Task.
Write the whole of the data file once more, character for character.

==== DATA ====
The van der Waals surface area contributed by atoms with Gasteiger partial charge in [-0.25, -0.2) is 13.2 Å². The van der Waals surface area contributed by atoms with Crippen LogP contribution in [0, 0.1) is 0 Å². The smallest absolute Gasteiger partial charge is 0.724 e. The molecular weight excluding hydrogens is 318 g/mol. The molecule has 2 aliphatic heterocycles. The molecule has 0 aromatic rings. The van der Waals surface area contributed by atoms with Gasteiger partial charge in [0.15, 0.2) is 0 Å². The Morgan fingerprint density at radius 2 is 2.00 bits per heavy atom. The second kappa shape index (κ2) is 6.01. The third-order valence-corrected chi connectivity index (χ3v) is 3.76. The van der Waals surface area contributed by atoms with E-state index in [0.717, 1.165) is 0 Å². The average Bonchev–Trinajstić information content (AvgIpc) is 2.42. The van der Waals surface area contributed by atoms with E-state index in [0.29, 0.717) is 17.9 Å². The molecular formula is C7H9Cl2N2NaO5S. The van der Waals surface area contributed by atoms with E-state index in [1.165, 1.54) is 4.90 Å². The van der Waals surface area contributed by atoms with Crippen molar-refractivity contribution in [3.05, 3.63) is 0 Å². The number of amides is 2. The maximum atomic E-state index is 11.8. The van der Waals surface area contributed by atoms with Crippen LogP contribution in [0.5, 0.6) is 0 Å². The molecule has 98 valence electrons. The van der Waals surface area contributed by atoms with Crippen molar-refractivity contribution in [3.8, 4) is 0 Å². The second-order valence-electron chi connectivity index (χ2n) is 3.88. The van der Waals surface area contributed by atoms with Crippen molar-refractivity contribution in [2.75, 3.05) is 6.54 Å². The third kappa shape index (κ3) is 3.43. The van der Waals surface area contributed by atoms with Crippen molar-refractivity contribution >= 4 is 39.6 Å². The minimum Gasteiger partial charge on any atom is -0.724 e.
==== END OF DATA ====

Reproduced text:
The van der Waals surface area contributed by atoms with Gasteiger partial charge in [-0.25, -0.2) is 13.2 Å². The van der Waals surface area contributed by atoms with Crippen LogP contribution in [0, 0.1) is 0 Å². The smallest absolute Gasteiger partial charge is 0.724 e. The molecular weight excluding hydrogens is 318 g/mol. The molecule has 2 aliphatic heterocycles. The molecule has 0 aromatic rings. The van der Waals surface area contributed by atoms with Gasteiger partial charge in [0.15, 0.2) is 0 Å². The Morgan fingerprint density at radius 2 is 2.00 bits per heavy atom. The second kappa shape index (κ2) is 6.01. The third-order valence-corrected chi connectivity index (χ3v) is 3.76. The van der Waals surface area contributed by atoms with E-state index in [0.717, 1.165) is 0 Å². The average Bonchev–Trinajstić information content (AvgIpc) is 2.42. The van der Waals surface area contributed by atoms with E-state index in [0.29, 0.717) is 17.9 Å². The molecular formula is C7H9Cl2N2NaO5S. The van der Waals surface area contributed by atoms with E-state index in [1.165, 1.54) is 4.90 Å². The van der Waals surface area contributed by atoms with Crippen molar-refractivity contribution in [3.05, 3.63) is 0 Å². The number of amides is 2. The maximum atomic E-state index is 11.8. The van der Waals surface area contributed by atoms with Crippen LogP contribution in [0.5, 0.6) is 0 Å². The molecule has 98 valence electrons. The van der Waals surface area contributed by atoms with Crippen molar-refractivity contribution in [3.8, 4) is 0 Å². The second-order valence-electron chi connectivity index (χ2n) is 3.88. The van der Waals surface area contributed by atoms with Crippen molar-refractivity contribution in [2.75, 3.05) is 6.54 Å². The third kappa shape index (κ3) is 3.43. The van der Waals surface area contributed by atoms with Crippen molar-refractivity contribution >= 4 is 39.6 Å². The minimum Gasteiger partial charge on any atom is -0.724 e.